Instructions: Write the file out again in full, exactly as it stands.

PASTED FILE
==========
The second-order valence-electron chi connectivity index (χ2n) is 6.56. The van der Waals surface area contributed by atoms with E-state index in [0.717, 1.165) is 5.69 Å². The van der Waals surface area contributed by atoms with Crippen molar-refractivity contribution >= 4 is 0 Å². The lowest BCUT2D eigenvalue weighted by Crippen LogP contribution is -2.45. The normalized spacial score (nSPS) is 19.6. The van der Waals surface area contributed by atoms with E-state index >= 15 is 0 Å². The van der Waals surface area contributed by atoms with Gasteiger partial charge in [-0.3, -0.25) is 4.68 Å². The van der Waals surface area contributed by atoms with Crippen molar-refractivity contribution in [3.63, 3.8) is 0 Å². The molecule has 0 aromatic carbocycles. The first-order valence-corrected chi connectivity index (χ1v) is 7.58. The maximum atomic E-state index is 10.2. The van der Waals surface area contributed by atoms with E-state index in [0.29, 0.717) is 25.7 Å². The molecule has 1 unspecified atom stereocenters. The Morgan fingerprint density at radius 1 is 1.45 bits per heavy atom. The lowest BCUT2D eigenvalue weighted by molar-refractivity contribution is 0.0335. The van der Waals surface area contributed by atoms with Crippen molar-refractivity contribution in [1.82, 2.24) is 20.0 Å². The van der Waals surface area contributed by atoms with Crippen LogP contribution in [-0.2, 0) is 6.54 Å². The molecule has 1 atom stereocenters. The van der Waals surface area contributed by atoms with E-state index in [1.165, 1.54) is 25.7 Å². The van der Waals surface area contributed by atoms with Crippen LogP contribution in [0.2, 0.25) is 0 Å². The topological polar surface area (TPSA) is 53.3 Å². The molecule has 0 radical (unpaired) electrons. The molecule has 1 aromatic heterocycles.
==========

The second-order valence-electron chi connectivity index (χ2n) is 6.56. The van der Waals surface area contributed by atoms with E-state index in [0.717, 1.165) is 5.69 Å². The van der Waals surface area contributed by atoms with Crippen molar-refractivity contribution >= 4 is 0 Å². The lowest BCUT2D eigenvalue weighted by Crippen LogP contribution is -2.45. The normalized spacial score (nSPS) is 19.6. The van der Waals surface area contributed by atoms with E-state index >= 15 is 0 Å². The van der Waals surface area contributed by atoms with Gasteiger partial charge in [-0.3, -0.25) is 4.68 Å². The van der Waals surface area contributed by atoms with Crippen molar-refractivity contribution in [3.63, 3.8) is 0 Å². The molecule has 0 aromatic carbocycles. The first-order valence-corrected chi connectivity index (χ1v) is 7.58. The maximum atomic E-state index is 10.2. The van der Waals surface area contributed by atoms with E-state index in [0.29, 0.717) is 25.7 Å². The molecule has 1 unspecified atom stereocenters. The Morgan fingerprint density at radius 1 is 1.45 bits per heavy atom. The lowest BCUT2D eigenvalue weighted by molar-refractivity contribution is 0.0335. The van der Waals surface area contributed by atoms with Crippen molar-refractivity contribution in [1.82, 2.24) is 20.0 Å². The van der Waals surface area contributed by atoms with Crippen LogP contribution in [-0.2, 0) is 6.54 Å². The molecule has 1 atom stereocenters. The van der Waals surface area contributed by atoms with E-state index in [1.165, 1.54) is 25.7 Å². The van der Waals surface area contributed by atoms with Crippen LogP contribution in [0.2, 0.25) is 0 Å². The topological polar surface area (TPSA) is 53.3 Å². The molecule has 0 radical (unpaired) electrons. The molecule has 1 aromatic heterocycles.